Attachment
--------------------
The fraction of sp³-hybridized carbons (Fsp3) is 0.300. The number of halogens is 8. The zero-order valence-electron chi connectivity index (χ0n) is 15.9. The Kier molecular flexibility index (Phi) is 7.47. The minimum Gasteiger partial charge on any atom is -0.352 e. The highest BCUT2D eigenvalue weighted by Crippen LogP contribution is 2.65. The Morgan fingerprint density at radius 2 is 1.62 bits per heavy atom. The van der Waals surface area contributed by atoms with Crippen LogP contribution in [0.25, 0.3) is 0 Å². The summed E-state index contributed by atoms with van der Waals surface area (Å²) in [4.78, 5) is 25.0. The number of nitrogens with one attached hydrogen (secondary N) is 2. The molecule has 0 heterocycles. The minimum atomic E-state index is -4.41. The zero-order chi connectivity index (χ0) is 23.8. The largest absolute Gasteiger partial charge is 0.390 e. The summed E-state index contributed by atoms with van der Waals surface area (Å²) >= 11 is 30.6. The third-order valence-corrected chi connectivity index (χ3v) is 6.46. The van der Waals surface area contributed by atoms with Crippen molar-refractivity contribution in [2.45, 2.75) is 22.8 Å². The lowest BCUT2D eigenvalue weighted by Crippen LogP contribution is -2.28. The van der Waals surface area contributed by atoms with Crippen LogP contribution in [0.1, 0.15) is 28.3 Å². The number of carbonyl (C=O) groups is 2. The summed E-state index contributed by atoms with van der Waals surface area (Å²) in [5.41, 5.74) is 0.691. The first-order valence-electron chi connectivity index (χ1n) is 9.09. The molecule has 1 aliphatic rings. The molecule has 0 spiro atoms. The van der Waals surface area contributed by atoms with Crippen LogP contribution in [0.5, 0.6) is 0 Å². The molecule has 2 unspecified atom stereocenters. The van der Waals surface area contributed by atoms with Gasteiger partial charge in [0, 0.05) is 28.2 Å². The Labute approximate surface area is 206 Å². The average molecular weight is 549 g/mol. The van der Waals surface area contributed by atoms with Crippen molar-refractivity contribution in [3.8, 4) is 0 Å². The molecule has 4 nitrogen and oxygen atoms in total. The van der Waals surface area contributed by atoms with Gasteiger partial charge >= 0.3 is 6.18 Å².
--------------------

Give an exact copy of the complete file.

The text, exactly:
The fraction of sp³-hybridized carbons (Fsp3) is 0.300. The number of halogens is 8. The zero-order valence-electron chi connectivity index (χ0n) is 15.9. The Kier molecular flexibility index (Phi) is 7.47. The minimum Gasteiger partial charge on any atom is -0.352 e. The highest BCUT2D eigenvalue weighted by Crippen LogP contribution is 2.65. The Morgan fingerprint density at radius 2 is 1.62 bits per heavy atom. The van der Waals surface area contributed by atoms with Crippen LogP contribution in [0.25, 0.3) is 0 Å². The summed E-state index contributed by atoms with van der Waals surface area (Å²) in [4.78, 5) is 25.0. The number of nitrogens with one attached hydrogen (secondary N) is 2. The molecule has 0 heterocycles. The minimum atomic E-state index is -4.41. The zero-order chi connectivity index (χ0) is 23.8. The largest absolute Gasteiger partial charge is 0.390 e. The summed E-state index contributed by atoms with van der Waals surface area (Å²) >= 11 is 30.6. The third-order valence-corrected chi connectivity index (χ3v) is 6.46. The van der Waals surface area contributed by atoms with Crippen molar-refractivity contribution in [2.45, 2.75) is 22.8 Å². The lowest BCUT2D eigenvalue weighted by Crippen LogP contribution is -2.28. The van der Waals surface area contributed by atoms with Crippen LogP contribution in [0.1, 0.15) is 28.3 Å². The number of carbonyl (C=O) groups is 2. The summed E-state index contributed by atoms with van der Waals surface area (Å²) in [5.41, 5.74) is 0.691. The first-order valence-electron chi connectivity index (χ1n) is 9.09. The molecule has 1 aliphatic rings. The molecule has 0 spiro atoms. The van der Waals surface area contributed by atoms with Crippen LogP contribution in [0.5, 0.6) is 0 Å². The molecule has 2 unspecified atom stereocenters. The van der Waals surface area contributed by atoms with Gasteiger partial charge in [0, 0.05) is 28.2 Å². The Labute approximate surface area is 206 Å². The average molecular weight is 549 g/mol. The van der Waals surface area contributed by atoms with Crippen molar-refractivity contribution in [3.8, 4) is 0 Å². The molecule has 4 nitrogen and oxygen atoms in total. The van der Waals surface area contributed by atoms with Gasteiger partial charge >= 0.3 is 6.18 Å².